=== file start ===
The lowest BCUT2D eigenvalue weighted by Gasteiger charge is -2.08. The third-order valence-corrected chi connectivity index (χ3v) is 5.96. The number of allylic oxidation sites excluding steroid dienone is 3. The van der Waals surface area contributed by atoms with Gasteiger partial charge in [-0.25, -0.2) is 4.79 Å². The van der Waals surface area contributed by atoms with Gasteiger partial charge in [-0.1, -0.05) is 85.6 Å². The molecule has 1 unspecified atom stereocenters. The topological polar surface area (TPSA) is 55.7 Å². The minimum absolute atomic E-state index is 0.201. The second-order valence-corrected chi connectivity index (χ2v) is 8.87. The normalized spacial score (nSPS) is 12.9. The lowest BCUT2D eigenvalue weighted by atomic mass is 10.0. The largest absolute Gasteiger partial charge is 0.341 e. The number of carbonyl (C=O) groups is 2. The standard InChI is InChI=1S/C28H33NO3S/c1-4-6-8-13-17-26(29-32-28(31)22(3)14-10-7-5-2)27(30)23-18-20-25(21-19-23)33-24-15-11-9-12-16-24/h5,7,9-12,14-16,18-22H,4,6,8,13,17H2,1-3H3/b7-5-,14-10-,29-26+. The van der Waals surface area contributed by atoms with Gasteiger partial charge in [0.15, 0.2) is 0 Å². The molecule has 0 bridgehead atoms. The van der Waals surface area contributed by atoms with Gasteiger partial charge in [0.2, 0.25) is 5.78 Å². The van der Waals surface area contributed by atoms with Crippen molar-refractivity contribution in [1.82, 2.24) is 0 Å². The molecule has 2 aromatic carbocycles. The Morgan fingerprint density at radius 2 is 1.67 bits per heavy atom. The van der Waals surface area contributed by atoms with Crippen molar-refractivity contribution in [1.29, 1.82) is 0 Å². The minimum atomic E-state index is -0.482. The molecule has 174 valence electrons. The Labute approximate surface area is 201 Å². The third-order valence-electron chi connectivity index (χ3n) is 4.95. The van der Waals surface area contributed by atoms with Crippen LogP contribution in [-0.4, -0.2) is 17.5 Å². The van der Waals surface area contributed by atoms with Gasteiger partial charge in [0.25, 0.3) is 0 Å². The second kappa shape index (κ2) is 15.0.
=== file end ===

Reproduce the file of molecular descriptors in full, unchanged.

The lowest BCUT2D eigenvalue weighted by Gasteiger charge is -2.08. The third-order valence-corrected chi connectivity index (χ3v) is 5.96. The number of allylic oxidation sites excluding steroid dienone is 3. The van der Waals surface area contributed by atoms with Gasteiger partial charge in [-0.25, -0.2) is 4.79 Å². The van der Waals surface area contributed by atoms with Gasteiger partial charge in [-0.1, -0.05) is 85.6 Å². The molecule has 1 unspecified atom stereocenters. The topological polar surface area (TPSA) is 55.7 Å². The minimum absolute atomic E-state index is 0.201. The second-order valence-corrected chi connectivity index (χ2v) is 8.87. The normalized spacial score (nSPS) is 12.9. The lowest BCUT2D eigenvalue weighted by atomic mass is 10.0. The largest absolute Gasteiger partial charge is 0.341 e. The number of carbonyl (C=O) groups is 2. The standard InChI is InChI=1S/C28H33NO3S/c1-4-6-8-13-17-26(29-32-28(31)22(3)14-10-7-5-2)27(30)23-18-20-25(21-19-23)33-24-15-11-9-12-16-24/h5,7,9-12,14-16,18-22H,4,6,8,13,17H2,1-3H3/b7-5-,14-10-,29-26+. The van der Waals surface area contributed by atoms with Gasteiger partial charge in [0.15, 0.2) is 0 Å². The molecule has 0 bridgehead atoms. The van der Waals surface area contributed by atoms with Gasteiger partial charge in [0.2, 0.25) is 5.78 Å². The van der Waals surface area contributed by atoms with Crippen molar-refractivity contribution in [1.82, 2.24) is 0 Å². The molecule has 2 aromatic carbocycles. The Morgan fingerprint density at radius 2 is 1.67 bits per heavy atom. The van der Waals surface area contributed by atoms with Crippen molar-refractivity contribution in [1.29, 1.82) is 0 Å². The minimum atomic E-state index is -0.482. The molecule has 174 valence electrons. The Labute approximate surface area is 201 Å². The third-order valence-electron chi connectivity index (χ3n) is 4.95. The van der Waals surface area contributed by atoms with Crippen LogP contribution in [-0.4, -0.2) is 17.5 Å². The van der Waals surface area contributed by atoms with Gasteiger partial charge in [0.25, 0.3) is 0 Å². The second kappa shape index (κ2) is 15.0.